There are a lot of different options here because Western training for combat was a highly personal experience dependent on the student’s master and, for the Middle Ages, tied heavily into ascension into adulthood rather than the regimented militarized structure or the comprehensive training systems we see coming out of, say, China.

So, the answer is when her father decides its appropriate for her to have one. Which is usually the point where he decides she can be responsible with it, and not kill herself or someone else. She still won’t be allowed to use it, but she can carry it. If she comes from a wealthy family then she’ll go through a few different swords because she’s constantly growing. If she doesn’t, she’ll probably just get the one she receives when her apprenticeship ends. Or whenever she has the means to buy her own sword from the local blacksmith, one that’s built to her specifications.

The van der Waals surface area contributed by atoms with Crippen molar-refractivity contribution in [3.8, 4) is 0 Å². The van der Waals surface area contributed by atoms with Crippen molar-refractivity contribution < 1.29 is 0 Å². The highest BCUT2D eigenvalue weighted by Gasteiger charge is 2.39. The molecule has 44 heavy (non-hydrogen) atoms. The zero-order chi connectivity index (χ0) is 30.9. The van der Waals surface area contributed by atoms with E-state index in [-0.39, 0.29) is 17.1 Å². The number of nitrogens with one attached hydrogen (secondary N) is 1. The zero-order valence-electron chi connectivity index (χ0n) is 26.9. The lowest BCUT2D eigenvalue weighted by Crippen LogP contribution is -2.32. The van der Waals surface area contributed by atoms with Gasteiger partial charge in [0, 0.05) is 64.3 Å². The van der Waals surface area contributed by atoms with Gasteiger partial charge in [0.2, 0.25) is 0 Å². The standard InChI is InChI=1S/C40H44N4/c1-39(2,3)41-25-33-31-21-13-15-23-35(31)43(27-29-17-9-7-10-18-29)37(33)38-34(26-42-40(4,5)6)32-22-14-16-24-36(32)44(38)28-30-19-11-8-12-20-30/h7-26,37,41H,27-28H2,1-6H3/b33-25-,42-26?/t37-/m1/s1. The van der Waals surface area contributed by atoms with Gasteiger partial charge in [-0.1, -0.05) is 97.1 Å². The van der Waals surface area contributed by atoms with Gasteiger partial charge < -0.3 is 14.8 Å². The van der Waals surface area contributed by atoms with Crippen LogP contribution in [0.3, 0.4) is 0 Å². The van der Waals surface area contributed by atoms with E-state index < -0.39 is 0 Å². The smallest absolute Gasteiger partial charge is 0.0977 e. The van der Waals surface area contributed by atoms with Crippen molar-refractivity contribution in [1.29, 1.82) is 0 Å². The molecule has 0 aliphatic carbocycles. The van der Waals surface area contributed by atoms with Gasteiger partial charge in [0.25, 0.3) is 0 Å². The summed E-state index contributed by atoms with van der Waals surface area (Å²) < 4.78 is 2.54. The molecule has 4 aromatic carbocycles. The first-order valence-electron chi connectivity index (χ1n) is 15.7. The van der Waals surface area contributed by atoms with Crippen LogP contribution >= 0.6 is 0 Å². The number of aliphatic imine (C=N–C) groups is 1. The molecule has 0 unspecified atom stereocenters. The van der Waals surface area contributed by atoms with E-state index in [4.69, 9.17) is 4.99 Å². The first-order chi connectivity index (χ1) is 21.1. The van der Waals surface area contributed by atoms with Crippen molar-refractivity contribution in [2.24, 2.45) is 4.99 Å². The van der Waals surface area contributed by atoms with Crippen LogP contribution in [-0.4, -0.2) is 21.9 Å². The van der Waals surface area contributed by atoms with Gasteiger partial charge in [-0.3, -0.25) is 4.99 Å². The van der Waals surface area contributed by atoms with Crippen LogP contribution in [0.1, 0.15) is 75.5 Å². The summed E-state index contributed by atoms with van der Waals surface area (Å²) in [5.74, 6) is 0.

Carry and use are two different terms. Having and using are also separate terms. Your character can receive a weapon for the purposes of their training that they’re allowed to carry but not use.

You’ll need to study up on Western combat, specifically the era you choose to base the “historical” part of your historical fantasy on. With the resurgence of HEMA, there are plenty of fantastic resources online you can turn to for advice on sword combat. Matt Easton’s scholagladitoria channel is a great jumping off point. This can be great for defining the culture your character comes from and the type of combat she could expect to engage in. This, in turn, will hone the type of training she received from her father.

Writing a character’s training can be very difficult if you don’t understand the specific type of combat your character is going to engage in, and “sword combat” is not specific. There are lot of different types of swords with hundreds of variants in how to use them, and many that had their own specific purpose. Outside the Renaissance nobility, most sword combatants weren’t duelists. Duels, historically, were used as a means of settling legal disputes. While there were duels, the Middle Ages was more about various warlords fighting over territory. Their knights trained to engage as heavy infantry or heavy cavalry or both. They were usually trained on multiple different weapons, riding, hunting, and developed many other skills to aid them in warfare.